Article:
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Solenodon Joe Says Farewell

By on August 9, 2012 in EDGE Updates, Focal species, Guest Blog, Hispaniolan solenodon, Mammals, News

Since 2009, Dr José Nuñez-Miño has been the field project leader for the Last Survivors Project, raising awareness and conducting conservation actions for the last surviving land mammals on the island of Hispaniola: the solenodon (EDGE mammal #7) and the hutia. As he moves to a new post, he shares his thoughts on the last three years…

There have been some substantial changes since our last update and this, along with all the other work that has been going on, has kept us all very busy. The main news that I have to share with you is that I have now left the Last Survivors Project to take up a new job in the UK. After a period of handover the project is being run on the ground by the Hispaniolan Ornithological Society team with ongoing support from project partners in the UK (EDGE & the Durrell Wildlife Conservation Trust) and the Dominican Republic (DR National Zoo), along with all the other individuals and organisations that have helped.

For my part I will definitely continue to support the project from afar in every way I can, furthermore I will be returning to the DR in order to assist in a Species Action Planning Workshop in early October. This event will be the focus of the project over the coming months and represents the culmination of the Darwin Initiative funded part of the project. The workshop will bring together all the people involved in the conservation of both solenodon and hutia, it will represent a huge opportunity to create a set of actions that can help the long term conservation of these species. Before then though all the information available for both species including the extensive data that has been collected over the last 3 years needs to be summarised, this is quite a task.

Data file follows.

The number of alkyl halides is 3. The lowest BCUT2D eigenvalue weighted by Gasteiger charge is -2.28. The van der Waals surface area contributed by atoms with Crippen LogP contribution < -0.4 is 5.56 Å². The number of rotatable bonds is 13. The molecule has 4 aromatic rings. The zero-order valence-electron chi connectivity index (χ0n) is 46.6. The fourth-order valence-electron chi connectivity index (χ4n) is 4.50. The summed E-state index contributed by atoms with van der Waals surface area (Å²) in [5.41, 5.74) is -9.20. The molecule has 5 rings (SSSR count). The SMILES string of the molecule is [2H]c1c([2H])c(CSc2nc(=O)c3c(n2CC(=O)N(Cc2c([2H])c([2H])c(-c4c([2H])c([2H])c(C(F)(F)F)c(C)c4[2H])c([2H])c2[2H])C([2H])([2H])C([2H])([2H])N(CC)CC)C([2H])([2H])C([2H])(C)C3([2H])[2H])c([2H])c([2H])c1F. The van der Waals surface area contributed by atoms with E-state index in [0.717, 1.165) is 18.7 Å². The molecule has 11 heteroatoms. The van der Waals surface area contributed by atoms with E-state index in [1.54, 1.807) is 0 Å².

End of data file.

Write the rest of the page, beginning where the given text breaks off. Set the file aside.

Our project in the north of the country sponsored by the BBC Wildlife fund, has now come to a close. Timoteo and Rafael have done an outstanding job over the last year, not only doing some very hard core field work in remote areas but also engaging very positively with their local communities to make them more aware of the importance of conserving the incredible unique plants and animals they share their island with. Both Timoteo and Rafael are lifelong members of the Last Survivors team and we hope that we can work with them again soon, they have definitely done their bit (and more!) for solenodon and hutia conservation.

Hutia with a radiocollar about to be released into the wild


I’ll be meeting Ros Kennerly again very soon to find out about her fieldwork results. She has done some great work already but she will be heading out for one final field season very soon. Ros’ work is going to be groundbreaking because it will reveal more than we have ever known about the secret lives of solenodon and hutia. The whole team, but particularly the research assistants from SOH, has learnt a massive amount from the radio tracking work that is being done. Jess, the MSc student from the University of East Anglia, is just about to finish her write up so soon we expect the results on the nightly wonderings of village dogs (possibly the main threat to solenodon).

The original Last Survivors Team


From my perspective, the last three years in the Dominican Republic have been an amazing experience. I feel very privileged to have been able to contribute to this project as part of such a wonderful dedicated team. I am also very proud of the amazing work that we have managed to do and I’m confident that the project will continue to grow from strength to strength.

Solenodon and hutia have managed to survive against the odds for a long time and with the continued assistance from the dedicated Dominican scientists and conservationists they will hopefully continue to be flagship species for all the unique flora and fauna to be found on Hispaniola. I will miss all my friends in the Dominican Republic but they can be sure that they will have a steadfast ambassador in me.

  • Joe set up an online survey to get feedback of your opinions of the Last Survivors Project’s work. It only takes five minutes and will really help contribute to conservation!
  • You can also read some of Joe’s other blogs here >